psychometrika—vol. 82, no. 3, 637–647
ON THE FINITENESS OF THE WEIGHTED LIKELIHOOD ESTIMATOR OF ABILITY
UNIVERSITY OF LIÈGE
The purpose of this note is to focus on the ﬁniteness of the weighted likelihood estimator (WLE) of
ability in the context of dichotomous and polytomous item response theory (IRT) models. It is established
that the WLE always returns ﬁnite ability estimates. This general result is validfor dichotomous (one-, two-,
three- and four-parameter logistic) IRT models, the class of polytomous difference models and divide-by-
total models, independently of the number of items, the item parameters and the response patterns. Further
implications of this result are outlined.
Key words: item response theory, dichotomous models, polytomous models, weighted likelihood estima-
tion, Bayesian estimation, ﬁniteness.
The weighted likelihood estimator (WLE) of ability (Warm, 1989) has become a popular
ability estimation method in the framework of dichotomous item response theory (IRT). By
weighting the likelihood function with some appropriate function, it reduces the bias of the
maximum likelihood estimator (MLE). The WLE method was also generalized to polytomous
IRT models (Samejima, 1998) and to multidimensional IRT models (Wang, 2015).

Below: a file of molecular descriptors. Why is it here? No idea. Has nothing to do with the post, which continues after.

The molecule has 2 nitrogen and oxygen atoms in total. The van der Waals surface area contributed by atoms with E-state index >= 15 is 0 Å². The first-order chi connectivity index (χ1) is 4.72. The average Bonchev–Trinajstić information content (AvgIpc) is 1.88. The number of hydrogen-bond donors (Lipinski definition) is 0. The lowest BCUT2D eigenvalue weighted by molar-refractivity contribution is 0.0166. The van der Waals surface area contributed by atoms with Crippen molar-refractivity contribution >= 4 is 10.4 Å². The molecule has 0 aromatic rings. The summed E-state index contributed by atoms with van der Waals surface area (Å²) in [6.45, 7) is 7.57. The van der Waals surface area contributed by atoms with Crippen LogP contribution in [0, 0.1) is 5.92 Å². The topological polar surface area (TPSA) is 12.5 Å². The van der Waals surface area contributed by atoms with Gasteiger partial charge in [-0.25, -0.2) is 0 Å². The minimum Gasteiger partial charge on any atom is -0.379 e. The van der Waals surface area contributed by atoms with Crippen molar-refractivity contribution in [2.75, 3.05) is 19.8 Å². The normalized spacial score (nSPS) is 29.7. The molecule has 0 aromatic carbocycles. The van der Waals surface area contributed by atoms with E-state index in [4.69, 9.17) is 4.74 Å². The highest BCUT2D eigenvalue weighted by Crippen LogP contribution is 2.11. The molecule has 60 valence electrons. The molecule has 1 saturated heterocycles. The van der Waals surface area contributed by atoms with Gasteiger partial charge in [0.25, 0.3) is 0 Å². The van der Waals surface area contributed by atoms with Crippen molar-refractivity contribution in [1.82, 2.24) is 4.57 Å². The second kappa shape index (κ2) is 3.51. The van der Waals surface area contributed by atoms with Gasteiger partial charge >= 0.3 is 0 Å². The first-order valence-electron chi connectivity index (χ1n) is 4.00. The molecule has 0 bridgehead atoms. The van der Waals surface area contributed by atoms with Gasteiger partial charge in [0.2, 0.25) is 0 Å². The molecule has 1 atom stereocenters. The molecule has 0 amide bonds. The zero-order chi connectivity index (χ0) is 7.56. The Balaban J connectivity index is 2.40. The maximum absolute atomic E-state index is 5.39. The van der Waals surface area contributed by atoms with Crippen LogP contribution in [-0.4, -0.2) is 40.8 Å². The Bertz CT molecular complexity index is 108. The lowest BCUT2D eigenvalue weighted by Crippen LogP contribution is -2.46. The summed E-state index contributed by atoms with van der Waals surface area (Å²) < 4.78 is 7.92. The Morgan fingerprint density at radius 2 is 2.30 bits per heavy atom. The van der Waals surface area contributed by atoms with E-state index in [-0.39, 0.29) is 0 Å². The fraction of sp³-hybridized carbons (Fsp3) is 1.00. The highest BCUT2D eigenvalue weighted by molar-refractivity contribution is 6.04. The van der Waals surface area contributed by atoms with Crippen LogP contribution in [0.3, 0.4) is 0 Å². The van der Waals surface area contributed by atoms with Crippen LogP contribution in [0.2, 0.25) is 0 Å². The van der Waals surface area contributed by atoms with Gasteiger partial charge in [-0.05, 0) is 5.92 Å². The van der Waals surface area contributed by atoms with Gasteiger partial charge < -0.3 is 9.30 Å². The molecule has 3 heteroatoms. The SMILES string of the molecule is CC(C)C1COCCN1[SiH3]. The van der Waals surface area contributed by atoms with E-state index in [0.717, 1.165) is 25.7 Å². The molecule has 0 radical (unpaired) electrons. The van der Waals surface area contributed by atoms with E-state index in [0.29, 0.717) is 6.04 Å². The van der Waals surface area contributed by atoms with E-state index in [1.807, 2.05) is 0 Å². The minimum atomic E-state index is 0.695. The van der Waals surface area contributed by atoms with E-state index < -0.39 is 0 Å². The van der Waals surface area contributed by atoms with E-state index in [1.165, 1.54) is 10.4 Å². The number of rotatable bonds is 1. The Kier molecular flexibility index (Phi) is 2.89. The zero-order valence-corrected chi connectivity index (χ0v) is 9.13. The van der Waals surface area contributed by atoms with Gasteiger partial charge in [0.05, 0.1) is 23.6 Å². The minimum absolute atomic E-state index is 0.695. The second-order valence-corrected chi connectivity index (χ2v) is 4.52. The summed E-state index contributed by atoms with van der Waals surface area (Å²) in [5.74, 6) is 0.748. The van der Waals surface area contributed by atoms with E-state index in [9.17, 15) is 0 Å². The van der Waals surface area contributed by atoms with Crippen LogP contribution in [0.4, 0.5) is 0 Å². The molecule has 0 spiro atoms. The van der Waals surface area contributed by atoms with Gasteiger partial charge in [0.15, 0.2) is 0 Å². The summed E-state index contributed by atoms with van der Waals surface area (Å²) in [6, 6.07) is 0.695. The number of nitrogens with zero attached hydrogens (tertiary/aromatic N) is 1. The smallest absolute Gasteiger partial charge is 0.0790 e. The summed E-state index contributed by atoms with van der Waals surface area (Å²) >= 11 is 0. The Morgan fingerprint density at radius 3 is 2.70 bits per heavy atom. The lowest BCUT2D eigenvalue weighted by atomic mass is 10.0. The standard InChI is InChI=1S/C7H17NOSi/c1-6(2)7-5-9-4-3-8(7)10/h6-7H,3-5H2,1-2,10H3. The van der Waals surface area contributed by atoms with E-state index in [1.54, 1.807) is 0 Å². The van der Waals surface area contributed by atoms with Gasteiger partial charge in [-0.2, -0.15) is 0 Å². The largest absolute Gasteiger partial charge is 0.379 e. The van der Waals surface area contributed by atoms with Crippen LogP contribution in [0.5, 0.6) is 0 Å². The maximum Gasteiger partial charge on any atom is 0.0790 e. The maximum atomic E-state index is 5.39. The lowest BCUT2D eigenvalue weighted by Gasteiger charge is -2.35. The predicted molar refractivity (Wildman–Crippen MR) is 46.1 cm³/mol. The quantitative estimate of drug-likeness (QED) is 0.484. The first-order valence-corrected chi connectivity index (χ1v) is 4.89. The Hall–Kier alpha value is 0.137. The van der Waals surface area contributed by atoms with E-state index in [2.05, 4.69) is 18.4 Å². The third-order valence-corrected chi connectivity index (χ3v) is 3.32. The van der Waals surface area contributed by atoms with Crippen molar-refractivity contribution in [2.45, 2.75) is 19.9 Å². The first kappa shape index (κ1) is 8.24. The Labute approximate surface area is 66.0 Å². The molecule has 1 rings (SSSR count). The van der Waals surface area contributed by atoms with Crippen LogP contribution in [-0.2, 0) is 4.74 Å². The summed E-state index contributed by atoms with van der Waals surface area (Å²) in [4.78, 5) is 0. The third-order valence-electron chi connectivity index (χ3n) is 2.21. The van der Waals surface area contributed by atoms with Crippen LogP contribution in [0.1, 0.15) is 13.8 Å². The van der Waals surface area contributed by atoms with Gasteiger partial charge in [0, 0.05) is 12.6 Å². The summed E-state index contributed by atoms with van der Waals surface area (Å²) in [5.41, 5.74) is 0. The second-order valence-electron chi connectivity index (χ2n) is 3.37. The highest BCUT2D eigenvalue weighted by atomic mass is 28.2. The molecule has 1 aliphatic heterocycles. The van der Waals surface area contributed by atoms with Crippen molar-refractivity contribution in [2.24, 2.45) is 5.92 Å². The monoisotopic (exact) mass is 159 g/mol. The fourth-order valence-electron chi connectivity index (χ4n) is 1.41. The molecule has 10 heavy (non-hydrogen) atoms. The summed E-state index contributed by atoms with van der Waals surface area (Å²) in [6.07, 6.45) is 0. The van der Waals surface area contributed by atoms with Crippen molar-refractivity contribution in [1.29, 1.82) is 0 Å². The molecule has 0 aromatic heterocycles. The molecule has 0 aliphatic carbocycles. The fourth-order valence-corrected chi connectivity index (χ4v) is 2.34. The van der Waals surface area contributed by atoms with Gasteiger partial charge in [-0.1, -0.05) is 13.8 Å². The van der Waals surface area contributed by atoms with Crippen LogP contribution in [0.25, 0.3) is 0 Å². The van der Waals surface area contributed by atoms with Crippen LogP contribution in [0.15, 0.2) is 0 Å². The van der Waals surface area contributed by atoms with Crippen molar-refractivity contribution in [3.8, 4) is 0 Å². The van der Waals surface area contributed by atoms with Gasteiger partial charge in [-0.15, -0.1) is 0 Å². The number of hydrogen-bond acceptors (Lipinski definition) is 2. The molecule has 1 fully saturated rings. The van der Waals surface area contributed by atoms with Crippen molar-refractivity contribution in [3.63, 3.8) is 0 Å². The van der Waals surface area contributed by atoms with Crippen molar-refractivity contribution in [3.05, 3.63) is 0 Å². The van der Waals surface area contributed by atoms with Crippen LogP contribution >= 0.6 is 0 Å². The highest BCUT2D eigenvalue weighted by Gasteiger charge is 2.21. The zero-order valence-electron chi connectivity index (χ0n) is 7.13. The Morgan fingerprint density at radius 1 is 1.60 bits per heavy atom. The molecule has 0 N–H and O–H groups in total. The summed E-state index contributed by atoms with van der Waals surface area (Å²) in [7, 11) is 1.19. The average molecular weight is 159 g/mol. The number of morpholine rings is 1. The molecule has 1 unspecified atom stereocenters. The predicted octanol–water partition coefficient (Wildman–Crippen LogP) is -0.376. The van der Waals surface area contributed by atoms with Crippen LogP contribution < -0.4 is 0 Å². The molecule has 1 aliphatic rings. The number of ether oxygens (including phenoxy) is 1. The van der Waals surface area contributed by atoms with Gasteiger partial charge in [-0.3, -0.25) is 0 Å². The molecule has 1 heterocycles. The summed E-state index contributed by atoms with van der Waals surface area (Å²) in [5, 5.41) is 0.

Despite these promising aspects, the WLE remains somewhat unstudied and consequently
undiscovered. First, the uniqueness of the WLE cannot be guaranteed (this issue is further
addressed in the ﬁnal comments). Second, the standard error (SE) of the WLE is not well-known.
Most commonly it is taken as the SE of the MLE, computed at the point WLE estimate (Warm,
2007) because Warm (1989) established the asymptotic equivalence between MLE and WLE.
A proper formula for the SE of the WLE is, however, barely available (Magis, 2016). Finally,
and this is the purpose of this note, there remains some confusion about the ﬁniteness (or not) of
the WLE, that is: can the WLE values take only ﬁnite values (unlike the MLE for which inﬁnite
estimates may occur)? The latter issue is not insigniﬁcant. For instance, in the polytomous IRT
context, Boyd, Dodd, and Choi (2010, p. 242) wrote that “… WLE can be estimated after the
ﬁrst item is administered if the response is not in the ﬁrst or last category.” Though written in the
speciﬁc context of computerized adaptive testing (CAT), the meaning of this sentence is clear:
the WLE should be avoided if the item responses are all equal to the ﬁrst or to the last category
(for each respective item). This corresponds to the well-known situation of dichotomous items
for which responses are all correct or all incorrect.
As such, the WLE has some drawbacks (or undiscovered properties) with respect to other
ability estimators that might perhaps explain why it has not become yet a standard estimator in
Electronic supplementary material The online version of this article (doi:10.1007/s11336-016-9518-9) contains
supplementary material, which is available to authorized users.
Correspondence should be made to David Magis, Research Unit on Childhood, University of Liège, Building B32,
Quartier Agora, Place des Orateurs 2, 4000 Liege, Belgium. Email: email@example.com
© 2016 The Psychometric Society